Queer Bingo with Siren: Monday nights at Capulet from 7pm, no cover.
Read our features!
The Lady and The Dale
If someone pitched this as a movie, it would likely get rejected as being too far fetched, and when it's laid out in four action-packed episodes, the never-less-than-eventful life of Elizabeth 'Liz' Carmichael does stretch credulity.
After an early life as a smalltown grifter, Liz (who was assigned male at birth) begins a double-layered transition. She undergoes surgery and begins to live as a woman (all the time with the complete support of her wife, children and close friends) and she spearheads the creation and manufacture of a revolutionary, three-wheeled car model, The Dale.
Both aspects of her life are remarkable. She lives with apparent fearlessness as a trans woman, having to put up with intrusive reporting and dangerous insinuation as her profile becomes more and more public. She also has to fight the hostile reaction from a patriarchal car industry that hates competition, and added into that mix there's also the fact that she's entering a business from dabbling in various 'get-rich-quick schemes'.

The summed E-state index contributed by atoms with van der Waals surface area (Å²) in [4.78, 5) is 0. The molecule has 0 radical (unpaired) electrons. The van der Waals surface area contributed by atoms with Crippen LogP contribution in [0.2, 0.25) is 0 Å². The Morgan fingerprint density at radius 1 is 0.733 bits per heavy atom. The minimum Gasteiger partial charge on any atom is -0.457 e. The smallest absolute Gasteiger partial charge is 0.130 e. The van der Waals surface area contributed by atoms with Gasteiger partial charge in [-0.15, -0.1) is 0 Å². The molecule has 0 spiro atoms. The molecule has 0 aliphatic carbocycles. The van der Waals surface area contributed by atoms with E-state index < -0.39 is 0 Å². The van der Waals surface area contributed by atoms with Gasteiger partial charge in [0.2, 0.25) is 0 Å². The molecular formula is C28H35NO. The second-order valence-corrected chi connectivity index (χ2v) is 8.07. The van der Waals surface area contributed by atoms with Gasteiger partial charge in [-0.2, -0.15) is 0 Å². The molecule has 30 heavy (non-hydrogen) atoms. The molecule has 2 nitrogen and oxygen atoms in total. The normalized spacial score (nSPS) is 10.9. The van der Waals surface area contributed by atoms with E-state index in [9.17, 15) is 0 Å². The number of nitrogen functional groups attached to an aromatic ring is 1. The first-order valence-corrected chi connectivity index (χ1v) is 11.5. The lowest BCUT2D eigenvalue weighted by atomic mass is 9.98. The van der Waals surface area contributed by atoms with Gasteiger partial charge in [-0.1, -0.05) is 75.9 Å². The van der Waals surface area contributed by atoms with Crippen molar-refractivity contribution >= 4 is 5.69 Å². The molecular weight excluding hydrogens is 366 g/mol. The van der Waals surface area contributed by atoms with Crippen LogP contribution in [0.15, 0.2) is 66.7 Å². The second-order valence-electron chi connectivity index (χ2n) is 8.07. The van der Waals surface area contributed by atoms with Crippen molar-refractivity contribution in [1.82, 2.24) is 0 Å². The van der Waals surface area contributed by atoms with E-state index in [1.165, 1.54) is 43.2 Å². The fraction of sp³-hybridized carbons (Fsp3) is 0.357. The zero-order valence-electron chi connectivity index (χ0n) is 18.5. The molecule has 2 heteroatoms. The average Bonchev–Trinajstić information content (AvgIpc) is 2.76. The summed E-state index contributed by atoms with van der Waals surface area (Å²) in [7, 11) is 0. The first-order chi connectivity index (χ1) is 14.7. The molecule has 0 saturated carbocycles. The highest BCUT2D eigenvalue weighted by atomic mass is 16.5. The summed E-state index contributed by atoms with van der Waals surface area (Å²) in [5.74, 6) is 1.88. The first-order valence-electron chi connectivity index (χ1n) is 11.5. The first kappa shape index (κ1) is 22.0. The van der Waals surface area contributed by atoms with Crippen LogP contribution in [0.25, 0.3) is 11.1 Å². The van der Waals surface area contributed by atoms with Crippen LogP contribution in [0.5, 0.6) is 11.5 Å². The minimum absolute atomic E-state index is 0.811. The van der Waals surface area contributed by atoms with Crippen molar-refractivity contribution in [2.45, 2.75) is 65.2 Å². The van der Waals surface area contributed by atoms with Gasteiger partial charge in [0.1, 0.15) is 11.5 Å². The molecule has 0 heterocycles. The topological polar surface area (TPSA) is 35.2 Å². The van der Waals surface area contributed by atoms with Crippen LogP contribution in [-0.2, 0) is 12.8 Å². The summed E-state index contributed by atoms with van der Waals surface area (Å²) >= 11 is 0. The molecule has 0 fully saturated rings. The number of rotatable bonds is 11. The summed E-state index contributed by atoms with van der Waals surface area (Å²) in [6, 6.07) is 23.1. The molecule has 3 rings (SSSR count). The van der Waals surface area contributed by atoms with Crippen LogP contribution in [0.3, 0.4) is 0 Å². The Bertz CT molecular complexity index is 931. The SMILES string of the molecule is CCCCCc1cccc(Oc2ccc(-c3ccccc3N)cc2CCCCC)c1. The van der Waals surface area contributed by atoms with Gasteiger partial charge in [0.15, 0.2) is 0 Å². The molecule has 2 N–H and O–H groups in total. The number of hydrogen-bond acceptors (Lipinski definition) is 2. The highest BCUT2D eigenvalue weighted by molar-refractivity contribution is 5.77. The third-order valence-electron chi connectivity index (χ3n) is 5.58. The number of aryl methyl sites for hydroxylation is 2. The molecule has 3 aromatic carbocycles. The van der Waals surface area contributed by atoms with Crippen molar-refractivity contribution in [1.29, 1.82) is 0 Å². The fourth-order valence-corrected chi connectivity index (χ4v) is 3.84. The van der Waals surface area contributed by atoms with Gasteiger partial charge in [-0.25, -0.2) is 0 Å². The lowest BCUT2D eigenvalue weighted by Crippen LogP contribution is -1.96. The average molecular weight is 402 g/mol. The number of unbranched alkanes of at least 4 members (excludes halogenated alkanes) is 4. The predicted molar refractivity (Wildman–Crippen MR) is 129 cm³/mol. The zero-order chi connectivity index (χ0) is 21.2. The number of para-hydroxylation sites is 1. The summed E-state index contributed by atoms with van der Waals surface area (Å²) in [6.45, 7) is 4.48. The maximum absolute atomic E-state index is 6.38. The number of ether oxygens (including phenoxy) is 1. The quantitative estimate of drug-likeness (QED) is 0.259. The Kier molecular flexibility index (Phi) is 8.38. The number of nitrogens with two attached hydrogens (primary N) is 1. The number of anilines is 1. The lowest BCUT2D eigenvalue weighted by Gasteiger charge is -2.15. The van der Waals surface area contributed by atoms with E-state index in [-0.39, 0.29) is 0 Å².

The twists are so compelling that it would be a shame to spoil them here, but for a variety of reasons, the legality of the car venture is called into question and Liz has to fight on all fronts as commercial, legal and personal tensions reach a breaking point.
The conclusions about Liz's intentions are left to the viewer and there's discussions to be had as to whether she was a well-meaning entrepreneur or a scheming con artist, her devotion to libertarian politics notwithstanding. What's not in question is her absolute rejection of society's judgements and her unswerving devotion to her family.
This limited series is, in turn, an analysis of the motor industry, a crime caper, a look at what it meant to be trans in the 1970s and 80s, and a portrait of a charismatic dreamer whose drive, whichever way you look at it, was remarkable.
Various trans commentators put events into an accessible political and social context, and the jaw-dropping moments of hubris, valor and humanity make for an incredible ride. Liz Carmichael was an amazing woman, not least because she would not care one jot about your opinion of her ambition - to make automotive history while looking after her kids.